In the lead-up to DADT repeal, the Religious Right went to great lengths to portray the members of the United States armed forces as an elite fighting force which happens to be populated by people are too sissy to deal with being around openly gay people. It was super weird.

But now that repeal is about to become official [tomorrow], it looks like the military is going to be just fine, thankyew:

For some gay service members, the fear of discovery and reprisals dissipated months ago when a federal court halted all investigations and discharge proceedings under “don’t ask, don’t tell,” while military leaders prepared the armed services for its end.

Several have come out to their peers and commanders.

A few have since placed photographs of their same-sex partners on their desks and attended military barbecues and softball games with their significant others. In San Diego, about 200 active-duty personnel — both gay and heterosexual — made up the nation’s first military contingency to participate in a Gay Pride march this summer, carrying banners identifying their branches of service. An Army soldier had tears, saying she was touched by the thousands cheering them on, after hiding her identity for so long.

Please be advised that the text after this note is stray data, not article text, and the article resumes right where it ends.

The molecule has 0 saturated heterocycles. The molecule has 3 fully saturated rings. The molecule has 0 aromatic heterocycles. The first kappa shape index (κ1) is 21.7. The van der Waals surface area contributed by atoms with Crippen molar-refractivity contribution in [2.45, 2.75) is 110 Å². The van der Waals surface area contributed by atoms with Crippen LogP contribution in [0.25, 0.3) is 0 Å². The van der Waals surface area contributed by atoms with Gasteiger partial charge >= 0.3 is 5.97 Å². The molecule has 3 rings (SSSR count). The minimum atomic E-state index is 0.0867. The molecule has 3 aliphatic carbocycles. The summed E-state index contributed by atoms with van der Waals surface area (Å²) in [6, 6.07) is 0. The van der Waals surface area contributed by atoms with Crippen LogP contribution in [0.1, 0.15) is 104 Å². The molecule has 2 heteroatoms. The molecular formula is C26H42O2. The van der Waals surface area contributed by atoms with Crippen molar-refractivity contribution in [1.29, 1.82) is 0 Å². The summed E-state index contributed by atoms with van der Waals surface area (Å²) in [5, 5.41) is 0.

Air Force Capt. Diane Cox, whose gay son served in the Navy, said she got into heated debates with service members vowing not to take showers and share rooms with gays before Congress voted to repeal the law, but after the military held sensitivity trainings to explain the new rules “everybody just shut up.”

Ha. The rest of the article sadly features more “not shutting up” from, you guessed it, chaplains. They are still very worried whether or not they, who are supposed to be able to minister to any and all troops in a time of war, will still be free to get a little gay-hatin’ in on the side. I’ve said it before, and I’ll say it again: that these chaplains are so worried about people taking away their precious right to discriminate says more about them as human beings than it does about gay troops.